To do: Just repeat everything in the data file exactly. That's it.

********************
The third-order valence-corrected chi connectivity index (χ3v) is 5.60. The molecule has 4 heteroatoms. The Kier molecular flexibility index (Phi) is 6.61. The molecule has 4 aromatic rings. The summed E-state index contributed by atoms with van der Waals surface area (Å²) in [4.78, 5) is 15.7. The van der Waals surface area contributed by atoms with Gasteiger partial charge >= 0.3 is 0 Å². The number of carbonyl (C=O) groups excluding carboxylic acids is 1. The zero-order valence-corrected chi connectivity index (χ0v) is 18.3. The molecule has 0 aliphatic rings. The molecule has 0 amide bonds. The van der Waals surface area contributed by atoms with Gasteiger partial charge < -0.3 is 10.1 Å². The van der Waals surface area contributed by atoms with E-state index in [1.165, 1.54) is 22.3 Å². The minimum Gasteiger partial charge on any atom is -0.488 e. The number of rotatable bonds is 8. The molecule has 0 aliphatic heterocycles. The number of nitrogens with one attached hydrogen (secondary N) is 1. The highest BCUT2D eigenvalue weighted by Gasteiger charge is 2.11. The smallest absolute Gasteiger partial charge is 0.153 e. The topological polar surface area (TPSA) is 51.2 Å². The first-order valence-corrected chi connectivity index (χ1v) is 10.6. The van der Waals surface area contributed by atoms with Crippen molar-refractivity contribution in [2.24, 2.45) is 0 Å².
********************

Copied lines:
The third-order valence-corrected chi connectivity index (χ3v) is 5.60. The molecule has 4 heteroatoms. The Kier molecular flexibility index (Phi) is 6.61. The molecule has 4 aromatic rings. The summed E-state index contributed by atoms with van der Waals surface area (Å²) in [4.78, 5) is 15.7. The van der Waals surface area contributed by atoms with Gasteiger partial charge >= 0.3 is 0 Å². The number of carbonyl (C=O) groups excluding carboxylic acids is 1. The zero-order valence-corrected chi connectivity index (χ0v) is 18.3. The molecule has 0 aliphatic rings. The molecule has 0 amide bonds. The van der Waals surface area contributed by atoms with Gasteiger partial charge < -0.3 is 10.1 Å². The van der Waals surface area contributed by atoms with E-state index in [1.165, 1.54) is 22.3 Å². The minimum Gasteiger partial charge on any atom is -0.488 e. The number of rotatable bonds is 8. The molecule has 0 aliphatic heterocycles. The number of nitrogens with one attached hydrogen (secondary N) is 1. The highest BCUT2D eigenvalue weighted by Gasteiger charge is 2.11. The smallest absolute Gasteiger partial charge is 0.153 e. The topological polar surface area (TPSA) is 51.2 Å². The first-order valence-corrected chi connectivity index (χ1v) is 10.6. The van der Waals surface area contributed by atoms with Crippen molar-refractivity contribution in [2.24, 2.45) is 0 Å².